Tax-Exempt Municipal Bonds

While much attention has been devoted to the budget policies of the federal government, the credit fundamentals of most state and local governments have continued to strengthen since the Great Recession. With some variations between states, tax collection growth trends have been positive overall. In light of the fact that the broader economy is in the tenth year of expansion, state and local governments have been steadily building their reserves. Of course, there are exceptions and some municipalities have experienced deterioration in their financial condition, so we will continue to be selective with a focus on issuers with favorable demographics, strong reserves and manageable pensions.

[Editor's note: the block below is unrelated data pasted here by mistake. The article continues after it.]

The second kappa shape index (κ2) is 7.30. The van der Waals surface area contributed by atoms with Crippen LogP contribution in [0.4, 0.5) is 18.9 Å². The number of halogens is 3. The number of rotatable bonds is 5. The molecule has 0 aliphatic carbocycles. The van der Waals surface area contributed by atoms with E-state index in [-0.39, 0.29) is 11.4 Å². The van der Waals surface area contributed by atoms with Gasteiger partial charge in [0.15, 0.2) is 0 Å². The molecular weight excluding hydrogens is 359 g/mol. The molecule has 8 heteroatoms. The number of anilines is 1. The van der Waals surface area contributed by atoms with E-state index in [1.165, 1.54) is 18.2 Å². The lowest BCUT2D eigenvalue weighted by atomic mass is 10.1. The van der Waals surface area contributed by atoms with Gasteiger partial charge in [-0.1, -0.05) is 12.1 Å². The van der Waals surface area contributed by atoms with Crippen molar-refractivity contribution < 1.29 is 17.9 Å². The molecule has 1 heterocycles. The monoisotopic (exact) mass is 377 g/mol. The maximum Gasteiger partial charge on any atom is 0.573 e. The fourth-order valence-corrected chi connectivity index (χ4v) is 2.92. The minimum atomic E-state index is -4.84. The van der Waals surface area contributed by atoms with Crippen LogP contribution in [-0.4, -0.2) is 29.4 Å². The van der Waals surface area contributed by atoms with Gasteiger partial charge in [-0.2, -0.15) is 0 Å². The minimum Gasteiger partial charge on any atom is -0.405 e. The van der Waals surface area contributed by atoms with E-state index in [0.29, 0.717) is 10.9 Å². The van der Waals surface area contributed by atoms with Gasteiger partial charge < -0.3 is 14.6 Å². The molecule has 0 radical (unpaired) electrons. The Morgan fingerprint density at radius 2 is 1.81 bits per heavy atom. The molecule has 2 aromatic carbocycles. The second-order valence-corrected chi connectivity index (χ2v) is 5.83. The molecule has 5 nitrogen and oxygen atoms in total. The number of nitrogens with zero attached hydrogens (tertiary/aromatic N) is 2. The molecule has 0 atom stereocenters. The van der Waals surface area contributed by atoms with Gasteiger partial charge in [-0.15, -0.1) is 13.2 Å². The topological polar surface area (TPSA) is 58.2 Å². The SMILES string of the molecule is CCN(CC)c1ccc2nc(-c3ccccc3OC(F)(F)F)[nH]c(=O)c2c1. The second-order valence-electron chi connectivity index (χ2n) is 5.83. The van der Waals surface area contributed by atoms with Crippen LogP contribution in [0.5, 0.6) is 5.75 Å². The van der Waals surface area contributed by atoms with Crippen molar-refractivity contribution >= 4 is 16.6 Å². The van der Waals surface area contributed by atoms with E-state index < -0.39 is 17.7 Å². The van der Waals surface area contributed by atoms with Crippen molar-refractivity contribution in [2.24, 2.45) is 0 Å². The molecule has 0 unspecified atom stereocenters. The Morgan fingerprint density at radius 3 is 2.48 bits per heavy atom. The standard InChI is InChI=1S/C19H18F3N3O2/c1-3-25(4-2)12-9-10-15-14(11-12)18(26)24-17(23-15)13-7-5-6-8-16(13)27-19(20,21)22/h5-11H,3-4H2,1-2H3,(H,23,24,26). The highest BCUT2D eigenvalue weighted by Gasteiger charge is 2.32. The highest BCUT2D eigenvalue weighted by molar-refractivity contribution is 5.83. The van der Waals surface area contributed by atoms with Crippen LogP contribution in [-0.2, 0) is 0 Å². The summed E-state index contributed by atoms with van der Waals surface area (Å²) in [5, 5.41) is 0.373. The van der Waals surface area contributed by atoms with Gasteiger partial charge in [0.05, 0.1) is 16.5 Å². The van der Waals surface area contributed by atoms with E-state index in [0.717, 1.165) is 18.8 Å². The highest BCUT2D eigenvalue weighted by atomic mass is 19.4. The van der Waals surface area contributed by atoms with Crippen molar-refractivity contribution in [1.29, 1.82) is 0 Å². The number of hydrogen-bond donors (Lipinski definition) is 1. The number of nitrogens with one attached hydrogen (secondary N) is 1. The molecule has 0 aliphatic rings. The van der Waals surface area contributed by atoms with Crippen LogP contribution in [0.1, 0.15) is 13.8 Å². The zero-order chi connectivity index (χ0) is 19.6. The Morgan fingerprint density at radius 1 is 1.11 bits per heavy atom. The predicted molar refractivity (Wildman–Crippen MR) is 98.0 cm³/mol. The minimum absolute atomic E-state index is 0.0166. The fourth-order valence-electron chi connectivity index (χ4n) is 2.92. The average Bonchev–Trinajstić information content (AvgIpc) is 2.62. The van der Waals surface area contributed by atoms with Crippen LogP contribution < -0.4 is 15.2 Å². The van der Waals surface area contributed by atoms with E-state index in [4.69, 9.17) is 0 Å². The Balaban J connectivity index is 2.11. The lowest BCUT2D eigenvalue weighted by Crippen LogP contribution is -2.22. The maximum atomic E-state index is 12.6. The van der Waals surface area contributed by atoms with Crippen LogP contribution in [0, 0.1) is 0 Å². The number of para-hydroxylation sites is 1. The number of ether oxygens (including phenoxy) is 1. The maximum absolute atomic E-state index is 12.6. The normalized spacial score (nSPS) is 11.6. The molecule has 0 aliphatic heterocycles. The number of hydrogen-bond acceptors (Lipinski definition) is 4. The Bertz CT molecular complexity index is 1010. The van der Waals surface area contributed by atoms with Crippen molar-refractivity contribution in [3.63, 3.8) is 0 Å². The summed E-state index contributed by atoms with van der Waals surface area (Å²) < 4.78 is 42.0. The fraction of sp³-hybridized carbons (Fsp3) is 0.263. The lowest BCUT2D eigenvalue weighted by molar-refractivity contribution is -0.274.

U.S. Equity

Better than expected earnings, optimism for a trade deal with China and anticipation of a dramatic shift in policy by the Federal Reserve drove stocks to record levels last quarter. Looking forward, we expect the stock market to continue its upward trajectory, but at a modest pace relative to the first half of the year. As of early July, valuations on equities are slightly above historical norms so we expect earnings to be a primary driver of stock prices in the coming months. Consistent with the recent past, the progression of trade negotiations with China and policy responses by the Federal Reserve are also significant factors that can swing both market fundamentals and sentiment. Accordingly, we will be closely watching developments on those fronts and will make adjustments in our forecast as necessary. 

International Equity